Independent Electoral Review Submission Support

Published On: 14 November 2022| Categories: Legal| 7.8 min read|

Information and possible helpful submissions on the Independent Electoral Review

Information re submissions on the Independent Electoral Review The government is calling for submissions on the Independent Electoral Review. Those submissions close 11.59pm Monday 14 November 2022.

The review covers:

a. voting age

b. overseas voting

c. the length of the parliamentary term

d. the funding of political parties
e. the party vote and one electorate seat threshold

f. election advertising

For more information, you can review:

a. the consultation information here

b. the summary document here

c. the consultation document here.

We encourage you to either:

a. answer the survey questions (available in the consultation document), or

b. you can write your own submission and email it to [email protected]

Following are a couple of areas of the review that we have considered that you can feel free to use or utilise as you see fit, namely:

a. Voting Age to stay at 18

b. Lowering the 5% threshold to 4%

c. Opposing the suggested move to electronic voting

d. State sanctioned propaganda


Below are four areas of the review that we have considered and made notes on. Feel free to copy and paste from here into your own submission document / email.

Voting Age

● In 1853, New Zealand held its first general elections, which had a voting age of 21 years. In 1969, the age eligibility was reduced to 20 years, and in 1974 it was reduced to 18.

● The review asks what the age should be for people to be able to vote noting that the New Zealand Bill of Rights Act 1990 protects the right to vote of those aged 18 and over, and the same Act, protects the right of people aged 16 or older to be free from unjustified disadvantage.

● The question is, does not being able to vote at 16 and 17 create an unjustified disadvantage?

In my submission the age eligibility to be able to vote in general elections should remain at 18 years of age. This is for a number of reasons including the fact that many people under the age of 18 are uninterested in politics or are not sufficiently educated enough in politics to make an informed vote, a view shared by 79% of students in a United Kingdom poll in 2013.

● The effect of lowering the voting age to those that lack the ability and motivation to participate effectively in elections, will have a negative consequence on the quality of democracy.

● The suggestion that lowering the age can be used to combat lower voter turnout is nonsensical.

Lower the 5% threshold to 4% and abolish one seat threshold

● In the Mixed Member Proportional (MMP) voting system that is used to elect Members of Parliament, the current threshold for parties to win at least one electoral seat is to get 5% of the party vote, or win at least one electoral seat.

● I submit that the percentage of the party vote to get an electoral seat should be reduced from 5% to 4% and that the one seat threshold should be abolished.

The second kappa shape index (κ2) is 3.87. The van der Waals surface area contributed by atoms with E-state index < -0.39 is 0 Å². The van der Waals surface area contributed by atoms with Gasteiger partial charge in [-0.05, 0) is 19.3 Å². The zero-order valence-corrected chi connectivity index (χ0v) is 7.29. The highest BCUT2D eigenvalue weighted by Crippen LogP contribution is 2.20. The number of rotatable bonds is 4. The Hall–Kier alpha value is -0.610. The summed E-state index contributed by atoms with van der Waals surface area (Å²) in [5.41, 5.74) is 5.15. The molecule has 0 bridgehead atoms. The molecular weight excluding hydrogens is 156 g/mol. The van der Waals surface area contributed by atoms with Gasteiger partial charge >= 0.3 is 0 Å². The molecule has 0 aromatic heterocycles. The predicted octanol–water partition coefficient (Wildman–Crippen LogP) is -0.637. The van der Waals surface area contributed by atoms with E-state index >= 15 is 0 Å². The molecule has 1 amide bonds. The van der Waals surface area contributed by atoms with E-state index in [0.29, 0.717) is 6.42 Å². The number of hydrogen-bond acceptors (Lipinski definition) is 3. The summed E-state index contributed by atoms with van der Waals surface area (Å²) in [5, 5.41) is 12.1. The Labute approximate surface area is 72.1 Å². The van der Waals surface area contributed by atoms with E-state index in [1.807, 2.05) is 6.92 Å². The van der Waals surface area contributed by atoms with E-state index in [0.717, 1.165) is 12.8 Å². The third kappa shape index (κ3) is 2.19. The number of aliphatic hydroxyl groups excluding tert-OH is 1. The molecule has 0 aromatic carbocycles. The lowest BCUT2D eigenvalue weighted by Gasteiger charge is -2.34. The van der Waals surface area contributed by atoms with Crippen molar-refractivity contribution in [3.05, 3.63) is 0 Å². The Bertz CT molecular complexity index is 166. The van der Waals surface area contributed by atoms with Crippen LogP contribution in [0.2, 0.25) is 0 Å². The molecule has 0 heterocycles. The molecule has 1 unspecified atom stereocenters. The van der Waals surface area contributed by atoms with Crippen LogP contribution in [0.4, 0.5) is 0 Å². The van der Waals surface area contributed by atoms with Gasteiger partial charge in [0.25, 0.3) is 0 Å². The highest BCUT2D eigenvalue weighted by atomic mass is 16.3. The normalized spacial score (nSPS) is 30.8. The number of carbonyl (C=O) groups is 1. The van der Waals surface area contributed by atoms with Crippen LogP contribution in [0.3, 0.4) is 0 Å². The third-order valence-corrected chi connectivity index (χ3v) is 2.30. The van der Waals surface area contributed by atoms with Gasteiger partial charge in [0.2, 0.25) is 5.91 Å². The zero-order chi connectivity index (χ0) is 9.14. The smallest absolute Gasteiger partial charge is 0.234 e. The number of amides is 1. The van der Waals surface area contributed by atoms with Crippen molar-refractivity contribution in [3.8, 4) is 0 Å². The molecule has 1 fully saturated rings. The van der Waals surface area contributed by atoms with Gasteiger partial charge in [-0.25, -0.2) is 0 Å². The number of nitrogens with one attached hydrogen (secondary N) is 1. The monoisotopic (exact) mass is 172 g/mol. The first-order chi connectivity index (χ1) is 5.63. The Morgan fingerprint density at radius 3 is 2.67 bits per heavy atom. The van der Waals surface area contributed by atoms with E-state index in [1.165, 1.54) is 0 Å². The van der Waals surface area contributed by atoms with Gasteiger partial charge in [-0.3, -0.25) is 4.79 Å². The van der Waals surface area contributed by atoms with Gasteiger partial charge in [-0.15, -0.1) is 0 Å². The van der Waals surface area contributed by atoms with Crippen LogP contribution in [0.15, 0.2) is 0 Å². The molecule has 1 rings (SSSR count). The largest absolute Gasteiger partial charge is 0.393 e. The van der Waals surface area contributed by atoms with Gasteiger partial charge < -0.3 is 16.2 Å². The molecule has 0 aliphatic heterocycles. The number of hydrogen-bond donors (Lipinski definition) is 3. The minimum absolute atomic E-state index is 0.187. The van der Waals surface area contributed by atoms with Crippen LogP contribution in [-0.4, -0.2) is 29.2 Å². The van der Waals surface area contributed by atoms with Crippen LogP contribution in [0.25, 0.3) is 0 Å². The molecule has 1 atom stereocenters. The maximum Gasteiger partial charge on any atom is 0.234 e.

● The effect of the current system is that it fails to achieve a representation based on votes and creates inconsistencies. This is no more evident than in the 2008 election, where New Zealand First was denied any seats in Parliament, even though it got 4.1% of the party vote and, while the ACT party got less than that – 3.6% – it was entitled to four more list MPs because it won a single electorate seat. By dropping the threshold, if the Act party received that percentage of the vote again, it would get only one MP in Parliament, not five – and therefore, be a truer representation by maintaining the proportionality in Parliament based on the votes received.

● While the 5% was voted on in the referendum for MMP in 1993, with almost 30 years of MMP, we have had sufficient elections to see that this threshold is unfair.

● Further, the effect of the one-seat threshold has been one of the biggest factors in public dissatisfaction with MMP – as people who have not received sufficient votes still get a seat at the table.

● I agree with the recommendations made at the Royal Commission on the Electoral System, Towards a Better Democracy, 1986 that a 5% threshold was ‘too severe’ while anything less than 4% ran the risk of fragmenting Parliament and making governing more difficult.6

● I also agree with the comments made in the 2012, Report of the Electoral Commission on the Review of the MMP Voting System (page 12):

This threshold should ensure, first, that each political party in Parliament has at least a minimal level of electoral support, and therefore sufficient MPs to participate fully and effectively in their various functions as MPs. Second, it should provide small political parties with a reasonable chance of gaining seats but limit the proliferation of very small political parties in Parliament thus reducing the risk of fragmentation. A fragmented Parliament can lead to difficulties in forming and maintaining effective governments.